In February, when Obama came to Florida to whoop up his $787 billion goody-bag, Crist canceled a cabinet meeting to appear with Obama in Ft. Myers. Crist didn't mince words that day: "It's important that we pass the stimulus package," he said while standing on a stage with Obama in Ft. Myers. "We need to do it in a bipartisan way." Crist said the stimulus would "re-ignite our economy," as the members of the crowd, who had come to see Obama, not Crist, shouted, "Yes we can! Yes we can! Yes we can!"
Last week, with a considerably less popular Obama in Florida for two days, Crist told reporters he didn't even know Obama was in the state when asked why he wasn't playing Welcome Wagon again. "Where was he?" Crist asked bemused reporters. "First I've heard of it." Clarifying later, in an attempt to hold down the laughing, Crist allowed that he really knew the president was in Florida. He just didn't know his schedule. Nobody believed him.
Crist's avoidance of Obama's visit to the opening of a solar energy plant in Arcadia is particularly noteworthy, as Crist has whooped up alternative energy sources, going so far as trying to get the Florida Legislature to oblige Florida utilities to produce 20 percent of their electricity using "renewable" fuels, and calling for a cap and trade program. This underlines what Charlie observers have long known, and what more and more Floridians are figuring out (see poll numbers above), that Crist only cares about and backs up the policies he's espoused when the politics are right.
In addition to the drollery above, the campaign took on a bit of the air of fraternity hi-jinks when an amateur-hour website called TheTruthAboutRubio.com popped up and was quickly traced to a Crist supporter (who claims he was out of town that weekend, doesn't know who Rubio is, and the dog ate his homework). The site is full of sophomoric anti-Rubio material, making it reasonable to wonder if someone in Crist's shop studied political campaigning on a Donald Segretti scholarship. If this is the best contemporary dirty-tricksters can come up with, they should probably limit themselves to ordering pizzas (no anchovies, please) and sending them to Rubio headquarters.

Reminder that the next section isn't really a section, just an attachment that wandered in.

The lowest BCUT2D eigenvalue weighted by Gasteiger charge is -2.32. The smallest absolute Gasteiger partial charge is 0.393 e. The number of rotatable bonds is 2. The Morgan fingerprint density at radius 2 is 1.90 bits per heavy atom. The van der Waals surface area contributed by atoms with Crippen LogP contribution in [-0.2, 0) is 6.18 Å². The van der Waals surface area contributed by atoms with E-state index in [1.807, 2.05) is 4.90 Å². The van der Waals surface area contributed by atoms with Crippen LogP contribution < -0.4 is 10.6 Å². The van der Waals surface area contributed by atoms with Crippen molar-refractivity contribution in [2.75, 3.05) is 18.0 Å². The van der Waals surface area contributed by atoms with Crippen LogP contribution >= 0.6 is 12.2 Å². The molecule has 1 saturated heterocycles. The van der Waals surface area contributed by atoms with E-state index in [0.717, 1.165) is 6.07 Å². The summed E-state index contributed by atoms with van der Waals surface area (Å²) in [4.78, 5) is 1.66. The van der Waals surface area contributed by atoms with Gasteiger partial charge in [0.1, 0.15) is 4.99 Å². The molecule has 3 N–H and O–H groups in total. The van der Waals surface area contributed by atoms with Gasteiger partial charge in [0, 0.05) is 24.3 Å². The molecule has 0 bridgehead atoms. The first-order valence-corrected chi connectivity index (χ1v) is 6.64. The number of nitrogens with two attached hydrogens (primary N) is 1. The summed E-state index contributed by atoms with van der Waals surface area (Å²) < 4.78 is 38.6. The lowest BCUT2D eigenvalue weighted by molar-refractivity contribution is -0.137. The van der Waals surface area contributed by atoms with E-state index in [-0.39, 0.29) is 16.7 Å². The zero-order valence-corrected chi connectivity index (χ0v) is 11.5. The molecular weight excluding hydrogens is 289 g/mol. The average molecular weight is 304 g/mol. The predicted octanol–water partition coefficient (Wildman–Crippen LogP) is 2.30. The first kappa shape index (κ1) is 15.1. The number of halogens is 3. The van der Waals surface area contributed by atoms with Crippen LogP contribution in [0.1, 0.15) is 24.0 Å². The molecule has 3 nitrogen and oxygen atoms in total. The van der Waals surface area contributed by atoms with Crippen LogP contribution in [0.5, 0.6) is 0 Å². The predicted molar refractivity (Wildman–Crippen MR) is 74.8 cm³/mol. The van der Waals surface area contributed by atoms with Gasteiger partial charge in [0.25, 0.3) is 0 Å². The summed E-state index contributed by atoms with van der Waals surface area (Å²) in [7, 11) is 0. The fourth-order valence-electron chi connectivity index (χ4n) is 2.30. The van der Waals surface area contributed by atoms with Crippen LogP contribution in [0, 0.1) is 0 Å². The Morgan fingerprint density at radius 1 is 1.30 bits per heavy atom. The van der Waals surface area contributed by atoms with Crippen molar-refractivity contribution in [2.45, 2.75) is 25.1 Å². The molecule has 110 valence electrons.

There's no cheering or high-fiving in Rubio's campaign over these developments (at least, they say there isn't). Rubio continues his heavy schedule of campaigning across Florida on conservatives themes. He'll probably take a few minutes this evening to check the returns from New York 23. A victory there by the conservative would be more support for Rubio oft-repeated campaign phrases, "We don't need two Democratic parties," and "Conservatives don't need to apologize for or abandon their principles and beliefs in order to win elections."
Regardless of the results from the upper reaches of New York -- plenty of difference between a congressional district that touches on Lake Champlain and a state that borders the Gulf of Mexico -- Rubio will remain the candidate who inspires Florida's conservative Republican primary voters. And a recent Rasmussen poll shows that Rubio's conservatism is apparently not too astringent for the general, as he beats the likely Democratic candidate, South Florida Congressman Kendrick Meek, by three points more than Crist does.
For those paying attention to this race -- and it has gotten a lot of attention as a chastened, out-of-office Republican Party tries to decide what it wants to be when it grows up -- the question now is, what will Crist and his campaign do to stop the bleeding? Crist was an overwhelming favorite when he entered the campaign. He adopted and has consistently followed an above-it-all approach, ignoring Rubio. Now that there's a real race on, this approach will doubtless have to be revised. No one knows yet what Crist will do next. But he has a lot of money to do it with.
Don't touch that dial.